The alter-ego of shy suburban boy Harris Glenn Milstead, Divine was the muse of “Pope of Trash” filmmaker John Waters (the biggest contributor here, offering up some deliciously trashy anecdotes). Described by her best friend as a “cinematic terrorist”, the duo were childhood friends in 60’s Baltimore, and Divine’s trajectory, from early transgressive dog poop-eating infamy to full-blown stardom, is exhaustively covered by director Jeffrey Schwarz.
Fully ‘out’ before being gay was even recognised as an alternative lifestyle, Divine managed to tap into the uninhibited more accepting culture which emerged during the seventies, and her popularity surged as her NY stage performances gaining prominence around the time Studio 54 and the world of disco exploded. While the decadence of this era is on display (via scuzzy, lo-fi archive footage), Schwarz is still able cut through the pomp and glitz and really unearth the person behind the embellished persona.
We see early 8mm footage of the performer as a child, and her now-deceased mother (given a posthumous nod in the closing credits) reminisce over the initial struggles her and her husband had in accepting their son’s life. Most poignant of all, however, is the footage and voice-over of Divine herself (the performer appears to be somewhat of a gentle giant underneath that cosmetic excess), which the director deftly incorporates into the journey. Schwarz’s film is bolstered by a colourful array of Divine’s friends and past associates, the sheer number of contributors he has at his disposal speaks volumes of how well-loved the performer was.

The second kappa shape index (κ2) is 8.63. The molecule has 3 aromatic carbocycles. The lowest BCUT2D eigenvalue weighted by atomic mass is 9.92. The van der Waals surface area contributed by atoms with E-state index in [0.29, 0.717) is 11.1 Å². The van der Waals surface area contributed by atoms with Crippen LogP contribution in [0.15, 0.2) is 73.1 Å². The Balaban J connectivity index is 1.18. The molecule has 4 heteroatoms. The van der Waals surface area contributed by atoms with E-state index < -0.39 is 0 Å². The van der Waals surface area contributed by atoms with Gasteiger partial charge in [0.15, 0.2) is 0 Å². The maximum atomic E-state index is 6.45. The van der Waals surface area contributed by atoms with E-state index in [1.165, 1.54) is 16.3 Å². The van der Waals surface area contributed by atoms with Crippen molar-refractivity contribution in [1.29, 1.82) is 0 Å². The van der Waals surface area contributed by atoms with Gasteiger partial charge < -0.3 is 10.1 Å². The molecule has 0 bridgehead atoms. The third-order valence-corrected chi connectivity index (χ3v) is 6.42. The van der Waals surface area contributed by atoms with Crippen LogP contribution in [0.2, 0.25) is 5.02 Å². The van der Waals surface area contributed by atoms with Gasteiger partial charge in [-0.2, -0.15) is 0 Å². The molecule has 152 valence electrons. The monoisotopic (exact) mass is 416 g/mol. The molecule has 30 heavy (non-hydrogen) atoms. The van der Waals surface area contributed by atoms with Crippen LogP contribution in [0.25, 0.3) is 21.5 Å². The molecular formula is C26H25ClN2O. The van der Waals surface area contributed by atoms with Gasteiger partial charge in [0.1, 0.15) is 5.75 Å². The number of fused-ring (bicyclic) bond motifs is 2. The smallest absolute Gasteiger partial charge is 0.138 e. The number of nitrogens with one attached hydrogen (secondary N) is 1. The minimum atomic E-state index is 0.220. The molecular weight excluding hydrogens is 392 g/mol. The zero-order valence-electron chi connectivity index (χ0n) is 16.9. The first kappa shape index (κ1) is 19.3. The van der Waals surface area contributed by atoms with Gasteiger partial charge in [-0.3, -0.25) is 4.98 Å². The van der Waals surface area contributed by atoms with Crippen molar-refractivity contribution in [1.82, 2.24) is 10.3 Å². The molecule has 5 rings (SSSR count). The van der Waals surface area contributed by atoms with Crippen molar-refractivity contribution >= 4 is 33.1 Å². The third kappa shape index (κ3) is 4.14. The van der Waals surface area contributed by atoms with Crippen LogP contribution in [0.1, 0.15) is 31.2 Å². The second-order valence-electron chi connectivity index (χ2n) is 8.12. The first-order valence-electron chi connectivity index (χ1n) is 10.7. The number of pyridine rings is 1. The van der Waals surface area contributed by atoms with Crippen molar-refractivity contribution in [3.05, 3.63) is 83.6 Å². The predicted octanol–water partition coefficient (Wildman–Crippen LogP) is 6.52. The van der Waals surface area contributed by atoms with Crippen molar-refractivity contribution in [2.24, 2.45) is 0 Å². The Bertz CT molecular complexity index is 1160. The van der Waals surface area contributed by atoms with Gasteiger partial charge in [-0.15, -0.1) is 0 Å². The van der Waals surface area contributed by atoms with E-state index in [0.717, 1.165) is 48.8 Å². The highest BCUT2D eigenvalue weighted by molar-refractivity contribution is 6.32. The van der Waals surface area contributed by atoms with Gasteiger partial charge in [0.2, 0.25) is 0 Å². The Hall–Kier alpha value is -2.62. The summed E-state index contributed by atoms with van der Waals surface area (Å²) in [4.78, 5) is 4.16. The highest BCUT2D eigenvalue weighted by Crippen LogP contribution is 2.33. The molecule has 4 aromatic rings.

Despite the inherently tragic narrative arc (the mainstream acceptance Divine so desperately craved finally arrived with the release of her last film, Hairspray) the film refuses to dwell on the maudlin, and it breezes along with irresistible panache as it covers the evolving life and career of an unconventional artist. It’s both a fascinating snapshot of the changing social attitudes of the 70s and 80s, and an insightful glimpse at how an underground act was able to grow and flourish in the pre-internet age of online hype.
Divine’s anarchic stage and screen presence also gave birth to an unexpectedly successful recording career, complete with the obligatory appearance on Top of the Pops. This event appears to have caused a near-meltdown for the controllers at the Beeb, but it was a stage in Divine’s life which existed as more than just a device to shock, and Schwarz thoughtfully focuses on the taboo-breaking, quietly radical aspects of this. Reverential to the subject matter and moving without ever being cloying, I Am Divine is a deeply affectionate and wickedly humorous portrait of a true original.